Use this approach with caution. Take into account your rapport with the client, and be passive in your tone of voice. Also, choose your method of communication wisely; for example, being so direct by email is usually a big mistake because of the possibility of misinterpretation.
Image source: Darren Hester
If possible, be direct with the client face to face or by telephone. This allows you to deliver the message directly and set the right tone. You will also be able to observe the client’s body language or hear their response instantly and then quickly adjust your approach if needed. Generally, if a client turns green with fury, their nostrils emit a trace of steam and their clothes rip at the seams, you may want to back down and move swiftly to the next item on the agenda… or call an ambulance because they may be ill.
Of course, sometimes no matter what you say or do, a client will overrule and insist that you follow their request. You know what? That’s okay. It happens. That’s life.
But that doesn’t necessarily have to be the end of the debate!
Know When And How To Admit Defeat
Occasionally you’ll try every known method of explaining to a client that they’re wrong, and nothing works. They’ll continue insisting that you design or develop whatever they want or else they’ll go to someone who will. And yet you feel with complete sincerity that they’re making a mistake that will have a negative impact on their business. This is never a good situation to be in.
There really are no hard and fast rules on what to do in such a situation. Each case should be treated on its own basis. But with experience comes the instinct of knowing when to admit defeat and do as you’re told.
This feeling is never nice, but sometimes that’s how it is. And if you have to sit in the corner and be quiet, do it professionally and politely. Under no circumstances should you throw your toys out of the pram and give the client attitude. Simply explain to them that you have put forward your recommendations and given your reasons. At the end of the day, it’s their business and their decision. It stings, but you’ve done all you can, and your dignity remains intact. But don’t give up yet!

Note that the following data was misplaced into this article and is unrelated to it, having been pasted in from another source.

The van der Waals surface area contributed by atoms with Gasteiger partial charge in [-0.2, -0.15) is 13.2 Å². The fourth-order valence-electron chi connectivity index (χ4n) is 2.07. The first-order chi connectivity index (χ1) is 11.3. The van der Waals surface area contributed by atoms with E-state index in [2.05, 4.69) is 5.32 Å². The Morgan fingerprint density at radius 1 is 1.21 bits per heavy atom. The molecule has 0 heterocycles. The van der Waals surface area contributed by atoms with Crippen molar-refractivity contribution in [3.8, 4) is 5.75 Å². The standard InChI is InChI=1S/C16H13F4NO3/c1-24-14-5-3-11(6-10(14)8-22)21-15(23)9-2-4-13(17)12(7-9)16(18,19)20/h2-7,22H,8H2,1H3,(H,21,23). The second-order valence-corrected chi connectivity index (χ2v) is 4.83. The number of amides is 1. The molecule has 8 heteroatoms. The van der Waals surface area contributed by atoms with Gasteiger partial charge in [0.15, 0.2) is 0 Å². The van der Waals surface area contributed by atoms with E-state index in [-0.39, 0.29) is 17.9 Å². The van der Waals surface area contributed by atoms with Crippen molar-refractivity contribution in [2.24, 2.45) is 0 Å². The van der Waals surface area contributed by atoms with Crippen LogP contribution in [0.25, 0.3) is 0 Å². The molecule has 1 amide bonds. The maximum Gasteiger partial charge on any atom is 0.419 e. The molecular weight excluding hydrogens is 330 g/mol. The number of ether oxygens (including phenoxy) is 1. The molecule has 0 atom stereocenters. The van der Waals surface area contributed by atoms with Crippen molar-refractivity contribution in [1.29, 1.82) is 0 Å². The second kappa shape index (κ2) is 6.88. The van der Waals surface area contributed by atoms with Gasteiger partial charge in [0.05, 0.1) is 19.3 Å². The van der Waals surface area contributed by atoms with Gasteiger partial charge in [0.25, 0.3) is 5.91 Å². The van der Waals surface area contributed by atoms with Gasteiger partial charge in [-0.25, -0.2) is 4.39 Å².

Treat Defeat as an Opportunity
Saying that good entrepreneurs view every defeat as an opportunity is almost a cliché these days. But it’s true, and these situations are no different. There’s admitting defeat, and then there’s pretending to admit defeat! Once you’ve been beaten down by a client, accept it, get over it and think positively about how you can turn defeat into a win/win for everyone.
For example, suggest to the client that if they choose to press ahead against your recommendation, then your next recommendation will be to implement some custom Web analytics to monitor the outcome of the decision.
For example, if a client insists on giving the home page banner a small call to action that, in your opinion, is difficult to read or not prominent enough, persuade them to let you implement some A/B testing: one month with their banner and one month with your proposed solution, and let the statistics do the talking. No client on earth would continue to insist on their solution if yours delivered a better return on investment.
If you’re thinking, “What the heck is A/B testing?” even better! This is an ideal opportunity to learn a valuable skill while getting paid and giving your client excellent service!
Explaining to a client that they’re wrong is never easy. It could blow up in your face and damage what was a good relationship. But everyone is wrong sometimes, and clients are no different. Always start by asking yourself if the client is, in fact, wrong. Or are you trying to impose your opinion (based on a narrow Web-only view) on what is ultimately a business decision that affects the client’s entire strategy, both online and offline.
If you conclude that their direction is still misguided, open a dialogue with them in language they relate too: business language. Rather than say it won’t work, ask them what goals or return on investment they think the direction will help achieve. Establish yourself as the digital expert from the moment you make contact with the client by conducting all aspects of your work with professionalism. Do everything you can to position yourself as someone who has the experience to suggest alternative solutions. And where possible, back up your recommendations with third-party material and user feedback.
If all else fails, be direct with the client. But know which clients you can be direct with and when you will have to back down. Finally, don’t let being overruled be the end of the debate. Suggest testing periods, and let the Web analytics do the talking. All clients respond when they see important metrics go up rather than down!
What are your favorite ways of telling clients that they’re wrong?